Roman: Yeah, that is such a good point. I think you would previously mention actively trying to generate micro failures along the path. And I think that is such a powerful comment just from the standpoint that that allows you to iterate, refine, and pivot your idea to a more applicable product for more widespread audience.  


GST HQ: Yeah, definitely. It is really important to accelerate, you know, that if they say that deadlines are for action then increase the frequency of your deadlines. So that one allows you to make better data-driven decisions. It will allow you to iterate in kind of shorter time windows. And also, if you are doing a feedback cycle, allow you to have those micro failures that you mentioned.  


Roman: Yeah, and I think it also translates to finance quite well from the standpoint that if you have those quicker goals and objectives that allow you to pivot more quickly, the person who is in charge of modeling and forecasting the changes of your product and going to market, understanding pricing. There are so many variables that are attached to what you are selling that if the CFO or the person in that seat has the ability to be more quickly come up with iterations to the model, that will better prepare you for investor conversations, understanding your true margins when it comes to bringing on new customers. And it is so so important to keep an eye on that as you iterate your product. 


GST HQ: That is awesome. Well, Roman, this has been a great start. I love it. I want to keep going. We have quite a few more pieces of topics that we can touch on in the coming weeks. As a quick wrap up, what we covered today was capital efficiency. Our best recommendation there is to be output focused, not rate focused. And that holds true on both the financial side as well as on the R&D side on the build versus sell. It does not necessarily have to be a versus, but what we want to highlight there is the iterative nature to do both quickly and in a very focused and deliberate way. And then also on the do not solve a non-problem, really get out there make sure you are not in an echo chamber. Make sure that your betting ideas that will actually land and resonate with your target market. So, let us do it again. I think we will put together or build out a few more thoughts that we went over and get back to everybody in the next couple weeks.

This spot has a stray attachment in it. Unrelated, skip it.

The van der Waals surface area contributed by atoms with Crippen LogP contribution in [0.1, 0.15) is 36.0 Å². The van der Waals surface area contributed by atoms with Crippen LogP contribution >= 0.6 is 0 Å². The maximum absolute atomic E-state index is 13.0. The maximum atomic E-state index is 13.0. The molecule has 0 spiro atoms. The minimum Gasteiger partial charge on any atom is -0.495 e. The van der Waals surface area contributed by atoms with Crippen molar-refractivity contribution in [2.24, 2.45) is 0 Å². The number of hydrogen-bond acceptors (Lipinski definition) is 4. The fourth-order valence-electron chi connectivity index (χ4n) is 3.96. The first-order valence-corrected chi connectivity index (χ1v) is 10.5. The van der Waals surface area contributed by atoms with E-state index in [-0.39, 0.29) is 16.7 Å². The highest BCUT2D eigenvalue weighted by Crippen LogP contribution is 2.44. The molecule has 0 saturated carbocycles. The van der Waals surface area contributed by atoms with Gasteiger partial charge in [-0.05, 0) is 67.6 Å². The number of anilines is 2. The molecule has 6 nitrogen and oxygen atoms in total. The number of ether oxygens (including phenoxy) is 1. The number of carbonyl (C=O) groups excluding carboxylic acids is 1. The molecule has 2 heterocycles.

Roman: Yeah, this is awesome. Super fun. I know we have got a number of topics that we could riff on for hours. So, greatly appreciate you having me on. I really enjoy the conversation and we will be in touch.  


GST HQ: That is awesome. And Roman Villard from AVL Growth Partners, and we will have in the show notes how to contact you. Thanks for the time. Have a good afternoon.  


Roman: Thanks Adam. Cheers.  

Thanks for listening to our podcast! This week featured Adam Wells of GST and Roman Villard with AVL. If you would like to ask them specific questions about the podcast or their company feel free to send them an email.

Adam Wells-

Roman Villard-